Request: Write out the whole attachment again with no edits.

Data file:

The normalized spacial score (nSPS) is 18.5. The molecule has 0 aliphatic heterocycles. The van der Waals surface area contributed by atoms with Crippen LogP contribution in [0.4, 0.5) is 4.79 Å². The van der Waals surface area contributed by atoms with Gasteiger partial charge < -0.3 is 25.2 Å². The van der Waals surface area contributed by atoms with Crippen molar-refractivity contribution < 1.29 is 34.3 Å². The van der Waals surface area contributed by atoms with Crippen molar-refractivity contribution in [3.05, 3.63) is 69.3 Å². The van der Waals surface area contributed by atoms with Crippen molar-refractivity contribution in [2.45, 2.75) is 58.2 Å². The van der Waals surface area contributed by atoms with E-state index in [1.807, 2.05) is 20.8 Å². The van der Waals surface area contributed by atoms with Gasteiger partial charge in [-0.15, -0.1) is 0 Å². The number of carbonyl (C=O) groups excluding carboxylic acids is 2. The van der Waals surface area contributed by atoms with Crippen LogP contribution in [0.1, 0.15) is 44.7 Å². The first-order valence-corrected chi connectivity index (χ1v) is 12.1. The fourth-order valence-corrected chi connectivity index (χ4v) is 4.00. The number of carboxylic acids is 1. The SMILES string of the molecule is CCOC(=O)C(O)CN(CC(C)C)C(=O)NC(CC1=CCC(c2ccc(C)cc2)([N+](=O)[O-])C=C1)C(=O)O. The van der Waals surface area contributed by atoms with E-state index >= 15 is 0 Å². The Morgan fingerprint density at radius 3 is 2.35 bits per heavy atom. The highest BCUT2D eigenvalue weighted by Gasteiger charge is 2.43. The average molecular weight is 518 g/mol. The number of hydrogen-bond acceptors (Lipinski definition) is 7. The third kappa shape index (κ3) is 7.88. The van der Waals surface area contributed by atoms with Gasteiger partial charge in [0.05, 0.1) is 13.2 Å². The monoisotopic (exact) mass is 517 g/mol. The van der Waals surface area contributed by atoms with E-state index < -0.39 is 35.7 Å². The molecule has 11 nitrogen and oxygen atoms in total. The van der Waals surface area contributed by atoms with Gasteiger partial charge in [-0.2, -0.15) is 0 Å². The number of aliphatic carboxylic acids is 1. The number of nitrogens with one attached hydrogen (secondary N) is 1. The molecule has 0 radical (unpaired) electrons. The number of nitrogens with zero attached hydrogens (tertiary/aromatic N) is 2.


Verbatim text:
The normalized spacial score (nSPS) is 18.5. The molecule has 0 aliphatic heterocycles. The van der Waals surface area contributed by atoms with Crippen LogP contribution in [0.4, 0.5) is 4.79 Å². The van der Waals surface area contributed by atoms with Gasteiger partial charge < -0.3 is 25.2 Å². The van der Waals surface area contributed by atoms with Crippen molar-refractivity contribution < 1.29 is 34.3 Å². The van der Waals surface area contributed by atoms with Crippen molar-refractivity contribution in [3.05, 3.63) is 69.3 Å². The van der Waals surface area contributed by atoms with Crippen molar-refractivity contribution in [2.45, 2.75) is 58.2 Å². The van der Waals surface area contributed by atoms with E-state index in [1.807, 2.05) is 20.8 Å². The van der Waals surface area contributed by atoms with Gasteiger partial charge in [-0.15, -0.1) is 0 Å². The number of carbonyl (C=O) groups excluding carboxylic acids is 2. The van der Waals surface area contributed by atoms with Crippen LogP contribution in [0.1, 0.15) is 44.7 Å². The first-order valence-corrected chi connectivity index (χ1v) is 12.1. The fourth-order valence-corrected chi connectivity index (χ4v) is 4.00. The number of carboxylic acids is 1. The SMILES string of the molecule is CCOC(=O)C(O)CN(CC(C)C)C(=O)NC(CC1=CCC(c2ccc(C)cc2)([N+](=O)[O-])C=C1)C(=O)O. The van der Waals surface area contributed by atoms with E-state index >= 15 is 0 Å². The Morgan fingerprint density at radius 3 is 2.35 bits per heavy atom. The highest BCUT2D eigenvalue weighted by Gasteiger charge is 2.43. The average molecular weight is 518 g/mol. The number of hydrogen-bond acceptors (Lipinski definition) is 7. The third kappa shape index (κ3) is 7.88. The van der Waals surface area contributed by atoms with Gasteiger partial charge in [0.05, 0.1) is 13.2 Å². The monoisotopic (exact) mass is 517 g/mol. The van der Waals surface area contributed by atoms with E-state index < -0.39 is 35.7 Å². The molecule has 11 nitrogen and oxygen atoms in total. The van der Waals surface area contributed by atoms with Gasteiger partial charge in [-0.2, -0.15) is 0 Å². The number of aliphatic carboxylic acids is 1. The number of nitrogens with one attached hydrogen (secondary N) is 1. The molecule has 0 radical (unpaired) electrons. The number of nitrogens with zero attached hydrogens (tertiary/aromatic N) is 2.